How To Turn A (Was $99) now $79 Tablet Into A Workstation!
Okay, not really $99 in total, but the HP Stream 7 at $99 with Office 365 is an incredible deal. Indeed, this little PC, and it is a real PC, runs Windows 8.1, not Windows RT, or like an iPad, or like a Chromebook. No; this is a PC in a tablet's body.
Key Advantages of the HP Stream 7
- You can take it out of the office for many applications that run on hand held tablets i.e. an insurance adjuster reviewing an automobile accident claim can use it to take pictures and fill out the spreadsheet/form the company uses to provide and then cut a check like they might do today on an iPad.
- You can go home and use it for infotainment applications like using Miracast/WiDi to watch Netflix on their large format HDTV, you cannot on an iPad. All along it is very adequate for checking email, social networking, reading a book, and things the iPad is good at today.
- In summary, the Stream 7 is the form factor that enables displacing the iPad for many usages and applications but also can be docked to be a work machine. This is a real working PC, for work or home, at less than a Chromebook price.
How I Did ItStep 1 - Get a Universal Port Replicating Dock from Targus. While I prefer the ACP71, the ACP076 is adequate and Targus even has a bundle deal for it with a keyboard and mouse, BUS0375 for $149.99.
Targus BUS0375 Universal Port Replicating Dock, Keyboard, and MouseStep 2 - I connected an external monitor to the dock using the DVI-D, but Targus also provides a DVI-I to VGA converter i.e. for conference rooms using projectors with VGA only. I suggest an HP W2371d 1920x1080 23-inch diagonal LED backlit monitor, but you can use any vendor's monitor, yes, even though the Stream 7 resolution is 1280x800 by itself. I leave the Stream's native monitor on. I mean, why not use it as a second monitor. And by the way, it supports WiDi so theoretically a third monitor could be used this way. Back on topic the Universal Docking Station is sometimes called Port Replicating because while it connects to the PC USB port, the Stream 7 USB2.0 OTG port in this case, it provides additional USB ports. The ACP076 dock has three USB 3.0 ports; one of them is a charging port. Now, that being said, the USB3.0 ports can only run at USB2.0 speed when connected, as with this Stream 7 to a USB2.0 port. I connect the HP Stream 7 to the Targus ACP076 using a cable that enables simultaneously charging over the micro USB while implementing a USB for connecting data. Therefore one can connect the micro-USB to a Targus Universal Docking Station (any model) charging port and use the data port to connect to the same dock USB UP port to use the docking station features.
Micro USB B Male to USB A Female Cable Data and USB B Female Power CableStep 3 - Use the ACP076 USB ports to connect the external keyboard and mouse from the bundle BUS0375. I like the full size wired mouse and keyboard to be free of throwing batteries away, and because I have larger hands and small eyes. Anyway, you can connect a dongle to the ACP076 to use wireless devices. The built in Stream 7 cameras are adequate for most applications (Skype, Lync, GoToMeeting, etc.) External storage and ODD can be connected through the dock to the PC here too. Anyway, I didn't run out of USB ports and the dock does support adding a USB hub if you do. Because the Stream 7's port is USB2.0, the dock's GbE port will not support GbE rate file transfers. USB 2.0 doesn't run fast enough to support GbE, but FE is more than adequate for the bulk of applications running on/over the LAN/Internet. Besides, there are many companies running faster than tens of megabits over the web. I also connected up external stereo speakers to the dock so that I could listen to video streams and music in the cloud. Also, I had no problem streaming Netflix through the dock to the external monitor at full resolution. This could because the DisplayLink application running on the Stream 7 doesn't use much of the Atom CPU to adaptively encode the video over the USB link. Iroincally, DisplayLink does recommend having more memory and a higher clocking CPU than what the Stream 7 offers, but hey it worked for me albeit not as well as it does on my Ultrabook. This is my setup for being ultra-productive at work. I take the Stream7 home at night to check my Facebook, Instagram, and Twitter accounts, not that I would at work where I use it for LinkedIn. At home, it is also great for catching up on my favorite internet TV. It also comes in handy for checking my Outlook eMail, task list, and calendar while not at the office. But truth in advertising, I am a geek and so I have a Targus Universal Port Replicating Dock at home too. I connect the Stream 7 to it and viola, I have access to any application my $1500+ ultra-book does too.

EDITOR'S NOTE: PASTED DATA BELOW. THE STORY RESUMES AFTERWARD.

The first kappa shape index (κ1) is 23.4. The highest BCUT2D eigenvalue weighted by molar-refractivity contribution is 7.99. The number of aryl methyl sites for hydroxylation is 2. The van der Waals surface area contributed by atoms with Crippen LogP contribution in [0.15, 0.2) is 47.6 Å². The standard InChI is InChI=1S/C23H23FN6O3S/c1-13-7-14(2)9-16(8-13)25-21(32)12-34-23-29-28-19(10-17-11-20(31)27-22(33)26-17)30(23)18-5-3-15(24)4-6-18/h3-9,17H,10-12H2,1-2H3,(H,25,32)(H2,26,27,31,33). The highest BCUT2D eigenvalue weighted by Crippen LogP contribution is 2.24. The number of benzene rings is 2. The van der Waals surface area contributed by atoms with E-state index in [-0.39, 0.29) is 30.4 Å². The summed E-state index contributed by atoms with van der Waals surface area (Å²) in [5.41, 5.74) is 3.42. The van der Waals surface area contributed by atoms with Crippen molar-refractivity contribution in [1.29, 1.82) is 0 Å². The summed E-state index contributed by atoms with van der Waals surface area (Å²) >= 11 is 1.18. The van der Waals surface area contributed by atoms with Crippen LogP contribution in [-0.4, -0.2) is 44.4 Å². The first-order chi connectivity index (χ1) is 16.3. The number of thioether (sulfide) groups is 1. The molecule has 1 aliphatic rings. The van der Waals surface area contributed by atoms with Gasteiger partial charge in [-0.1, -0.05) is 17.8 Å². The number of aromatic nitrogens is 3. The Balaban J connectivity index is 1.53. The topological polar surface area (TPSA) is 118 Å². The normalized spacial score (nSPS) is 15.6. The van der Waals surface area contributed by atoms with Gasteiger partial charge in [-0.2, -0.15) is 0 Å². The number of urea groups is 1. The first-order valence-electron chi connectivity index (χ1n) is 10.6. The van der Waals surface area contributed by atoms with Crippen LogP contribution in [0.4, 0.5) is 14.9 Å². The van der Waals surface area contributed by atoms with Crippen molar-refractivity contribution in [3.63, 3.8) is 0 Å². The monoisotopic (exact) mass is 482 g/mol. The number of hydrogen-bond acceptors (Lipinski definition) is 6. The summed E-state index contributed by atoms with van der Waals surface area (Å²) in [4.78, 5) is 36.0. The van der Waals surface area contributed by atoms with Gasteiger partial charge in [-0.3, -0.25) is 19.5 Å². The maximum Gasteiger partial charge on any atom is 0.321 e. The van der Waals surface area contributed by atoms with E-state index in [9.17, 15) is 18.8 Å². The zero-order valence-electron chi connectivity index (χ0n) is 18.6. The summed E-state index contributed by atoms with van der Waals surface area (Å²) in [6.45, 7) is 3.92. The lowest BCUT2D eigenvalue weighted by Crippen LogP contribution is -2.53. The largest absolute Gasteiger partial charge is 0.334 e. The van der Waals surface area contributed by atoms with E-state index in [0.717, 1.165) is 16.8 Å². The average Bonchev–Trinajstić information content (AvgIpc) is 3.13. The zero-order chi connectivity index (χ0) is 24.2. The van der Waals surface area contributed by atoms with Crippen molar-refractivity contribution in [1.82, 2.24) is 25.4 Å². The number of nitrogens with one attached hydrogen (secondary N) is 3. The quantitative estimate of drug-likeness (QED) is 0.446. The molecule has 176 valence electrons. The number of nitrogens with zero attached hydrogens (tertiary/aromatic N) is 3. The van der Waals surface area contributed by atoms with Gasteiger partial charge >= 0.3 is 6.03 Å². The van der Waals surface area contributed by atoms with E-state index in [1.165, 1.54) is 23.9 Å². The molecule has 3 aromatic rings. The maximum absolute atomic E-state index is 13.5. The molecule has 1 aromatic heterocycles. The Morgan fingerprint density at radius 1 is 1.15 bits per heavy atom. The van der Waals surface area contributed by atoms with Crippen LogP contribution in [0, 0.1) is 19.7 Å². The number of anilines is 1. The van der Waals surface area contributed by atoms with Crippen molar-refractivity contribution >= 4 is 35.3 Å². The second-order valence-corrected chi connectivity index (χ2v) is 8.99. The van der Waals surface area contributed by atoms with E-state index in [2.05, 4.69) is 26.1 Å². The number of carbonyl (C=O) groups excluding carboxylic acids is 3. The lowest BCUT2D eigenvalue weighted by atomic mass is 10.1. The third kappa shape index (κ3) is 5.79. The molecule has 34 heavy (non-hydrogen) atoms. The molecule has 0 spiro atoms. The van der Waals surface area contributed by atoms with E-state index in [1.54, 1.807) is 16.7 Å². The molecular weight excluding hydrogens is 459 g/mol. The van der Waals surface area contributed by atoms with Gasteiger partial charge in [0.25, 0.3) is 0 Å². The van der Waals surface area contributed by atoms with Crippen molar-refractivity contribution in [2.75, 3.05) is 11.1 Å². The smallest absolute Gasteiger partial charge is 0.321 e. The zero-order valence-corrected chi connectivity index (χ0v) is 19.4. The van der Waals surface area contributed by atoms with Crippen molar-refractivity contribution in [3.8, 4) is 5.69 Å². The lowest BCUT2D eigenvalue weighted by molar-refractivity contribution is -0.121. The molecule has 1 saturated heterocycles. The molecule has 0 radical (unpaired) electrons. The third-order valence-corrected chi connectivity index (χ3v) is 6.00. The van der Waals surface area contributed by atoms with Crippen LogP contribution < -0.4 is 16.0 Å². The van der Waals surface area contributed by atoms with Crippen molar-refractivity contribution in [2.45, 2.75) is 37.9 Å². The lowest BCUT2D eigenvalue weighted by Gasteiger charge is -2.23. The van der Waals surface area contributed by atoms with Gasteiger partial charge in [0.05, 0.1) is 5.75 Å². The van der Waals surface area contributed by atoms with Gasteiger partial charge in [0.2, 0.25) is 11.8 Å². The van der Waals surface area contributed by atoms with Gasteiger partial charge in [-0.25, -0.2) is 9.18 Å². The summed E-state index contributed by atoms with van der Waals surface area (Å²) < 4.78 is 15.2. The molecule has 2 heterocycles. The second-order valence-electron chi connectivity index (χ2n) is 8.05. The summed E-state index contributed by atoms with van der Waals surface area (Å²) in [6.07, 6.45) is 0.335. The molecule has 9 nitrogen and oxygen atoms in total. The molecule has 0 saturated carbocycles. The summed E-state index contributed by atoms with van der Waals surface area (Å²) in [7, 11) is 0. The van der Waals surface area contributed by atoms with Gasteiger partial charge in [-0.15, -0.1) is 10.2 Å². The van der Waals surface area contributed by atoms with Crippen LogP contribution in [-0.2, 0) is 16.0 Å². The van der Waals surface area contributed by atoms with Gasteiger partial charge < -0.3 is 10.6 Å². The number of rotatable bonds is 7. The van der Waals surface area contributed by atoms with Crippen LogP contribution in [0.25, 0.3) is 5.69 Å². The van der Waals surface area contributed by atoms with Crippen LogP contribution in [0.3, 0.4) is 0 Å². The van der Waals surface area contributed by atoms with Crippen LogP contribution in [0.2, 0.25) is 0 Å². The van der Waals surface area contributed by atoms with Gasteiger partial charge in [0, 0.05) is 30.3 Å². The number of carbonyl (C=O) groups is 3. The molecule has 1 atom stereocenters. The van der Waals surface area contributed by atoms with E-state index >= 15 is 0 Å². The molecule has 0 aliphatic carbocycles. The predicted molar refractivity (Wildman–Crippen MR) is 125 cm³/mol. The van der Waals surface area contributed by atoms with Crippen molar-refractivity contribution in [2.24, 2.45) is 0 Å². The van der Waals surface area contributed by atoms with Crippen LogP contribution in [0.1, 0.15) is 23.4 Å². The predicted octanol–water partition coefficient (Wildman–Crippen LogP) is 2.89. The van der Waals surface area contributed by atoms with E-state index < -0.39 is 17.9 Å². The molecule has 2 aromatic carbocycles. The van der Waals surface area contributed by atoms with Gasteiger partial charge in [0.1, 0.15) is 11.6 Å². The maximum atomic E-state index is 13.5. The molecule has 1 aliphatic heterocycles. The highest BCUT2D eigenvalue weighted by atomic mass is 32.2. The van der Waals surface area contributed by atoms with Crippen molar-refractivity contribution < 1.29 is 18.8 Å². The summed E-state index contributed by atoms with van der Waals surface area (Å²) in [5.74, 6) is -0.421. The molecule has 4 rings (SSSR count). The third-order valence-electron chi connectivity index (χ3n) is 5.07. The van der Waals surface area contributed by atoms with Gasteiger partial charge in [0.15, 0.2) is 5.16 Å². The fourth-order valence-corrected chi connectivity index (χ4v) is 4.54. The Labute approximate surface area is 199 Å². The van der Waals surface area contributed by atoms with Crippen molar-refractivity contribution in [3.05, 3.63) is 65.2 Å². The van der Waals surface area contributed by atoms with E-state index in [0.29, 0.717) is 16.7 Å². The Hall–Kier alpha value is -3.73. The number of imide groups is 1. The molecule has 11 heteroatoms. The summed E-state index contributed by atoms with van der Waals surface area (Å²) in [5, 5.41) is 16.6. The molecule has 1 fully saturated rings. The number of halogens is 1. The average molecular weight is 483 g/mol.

How You Can Do ItThe combination of a PC and a Universal Port Replicating Dock greatly enhances productivity. It is great to have your email open on one screen while you are editing a spreadsheet on another. Don't expect a raise from your boss but you can build or suggest this class workstation for use at your company with the following components:
- $99 HP Stream 7 http://www.microsoftstore.com/store/msusa/en_US/pdp/HP-Stream-7-Signature-Edition-Tablet/productID.308781500?Icid=Homepage_Hero_1_HP7_111014
- $149 Targus USB3.0 Universal Docking Station, Mouse and Keyboard http://business.targus.com/universal-workstation-bundle-2
- $119 HP W2371d 23-Inch 1920x1080 Monitor, http://store.hp.com/webapp/wcs/stores/servlet/us/en/pdp/accessories-88342--1/hp-w2371d-23-inch-diagonal-led-backlit-monitor
- $20 Micro USB Dongle for Data and Charging http://accessories.dell.com/sna/productdetail.aspx?c=us&l=en&s=dhs&cs=19&sku=470-ABES
- $12 HP Compact Speakers http://store.hp.com/webapp/wcs/stores/servlet/us/en/pdp/accessories-88342--1/hp-compact-20-speakers-p-br387aa-aba--1